Turns out this isn’t a Baird’s Please see the correction.
WC overlooked a sandpiper species when working through the long list of sandpipers that breed in Alaska: Baird’s Sandpiper.
Baird’s move through the southern two-thirds of the state en route to their high arctic breeding range. Like the Pectoral Sandpiper, the darker feathers end half way down the chest, but tend to fade out, rather than a sharp transition. But you can tell them apart by the black legs, in contrast to the yellow legs of a Pectoral.
One of the most remarkable characteristics of Baird’s is that it makes one of the largest metabolic investments in egg production known in birds. In a stunning feat of energy conversion, the female lays a clutch that is up to 120% of her body mass in just 4 days, shortly after arriving in the Arctic, with essentially no stored fat. When you understand some Baird’s migrate from as far as Tierra del Fuego, it’s even more astonishing.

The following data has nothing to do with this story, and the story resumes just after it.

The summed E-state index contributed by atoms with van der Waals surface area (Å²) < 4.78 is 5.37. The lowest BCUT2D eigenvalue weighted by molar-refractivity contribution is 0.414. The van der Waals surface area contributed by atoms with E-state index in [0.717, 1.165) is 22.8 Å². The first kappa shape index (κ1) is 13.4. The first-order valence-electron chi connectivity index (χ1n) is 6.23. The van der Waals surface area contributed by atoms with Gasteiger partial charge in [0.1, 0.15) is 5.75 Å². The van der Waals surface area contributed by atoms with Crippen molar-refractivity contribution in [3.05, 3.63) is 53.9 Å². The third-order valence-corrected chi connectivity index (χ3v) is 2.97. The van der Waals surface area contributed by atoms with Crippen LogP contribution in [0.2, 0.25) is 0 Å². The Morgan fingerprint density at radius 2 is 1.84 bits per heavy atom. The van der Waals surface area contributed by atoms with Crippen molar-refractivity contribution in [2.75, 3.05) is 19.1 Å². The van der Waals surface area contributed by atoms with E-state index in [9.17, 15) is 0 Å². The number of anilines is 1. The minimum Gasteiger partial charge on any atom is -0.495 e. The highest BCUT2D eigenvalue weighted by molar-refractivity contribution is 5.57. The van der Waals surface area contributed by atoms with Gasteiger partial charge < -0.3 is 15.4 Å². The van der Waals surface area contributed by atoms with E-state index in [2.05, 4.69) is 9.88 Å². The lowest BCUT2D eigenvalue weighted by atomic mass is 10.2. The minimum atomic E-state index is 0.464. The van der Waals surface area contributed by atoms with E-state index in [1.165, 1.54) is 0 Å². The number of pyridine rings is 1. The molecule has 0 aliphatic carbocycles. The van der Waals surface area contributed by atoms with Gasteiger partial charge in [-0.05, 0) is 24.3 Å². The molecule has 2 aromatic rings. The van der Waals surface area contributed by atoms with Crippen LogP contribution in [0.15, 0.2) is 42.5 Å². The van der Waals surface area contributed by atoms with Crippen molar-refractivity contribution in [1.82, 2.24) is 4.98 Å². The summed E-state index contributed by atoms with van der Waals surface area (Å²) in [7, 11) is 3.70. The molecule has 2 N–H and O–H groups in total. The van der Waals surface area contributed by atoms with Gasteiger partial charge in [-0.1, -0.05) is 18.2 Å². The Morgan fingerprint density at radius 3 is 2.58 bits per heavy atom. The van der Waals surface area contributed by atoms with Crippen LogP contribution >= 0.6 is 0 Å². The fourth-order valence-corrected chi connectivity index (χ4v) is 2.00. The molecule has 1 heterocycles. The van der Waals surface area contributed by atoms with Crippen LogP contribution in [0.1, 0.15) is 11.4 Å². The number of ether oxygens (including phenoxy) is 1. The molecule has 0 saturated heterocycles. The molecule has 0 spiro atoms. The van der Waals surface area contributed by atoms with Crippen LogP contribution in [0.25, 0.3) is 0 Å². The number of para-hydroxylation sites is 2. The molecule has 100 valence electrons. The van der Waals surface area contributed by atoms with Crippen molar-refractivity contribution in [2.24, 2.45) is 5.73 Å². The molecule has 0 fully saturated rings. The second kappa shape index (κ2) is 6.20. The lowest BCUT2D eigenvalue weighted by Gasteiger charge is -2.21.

Sorry to have overlooked this remarkable species.
For more bird photos, please visit Frozen Feather Images.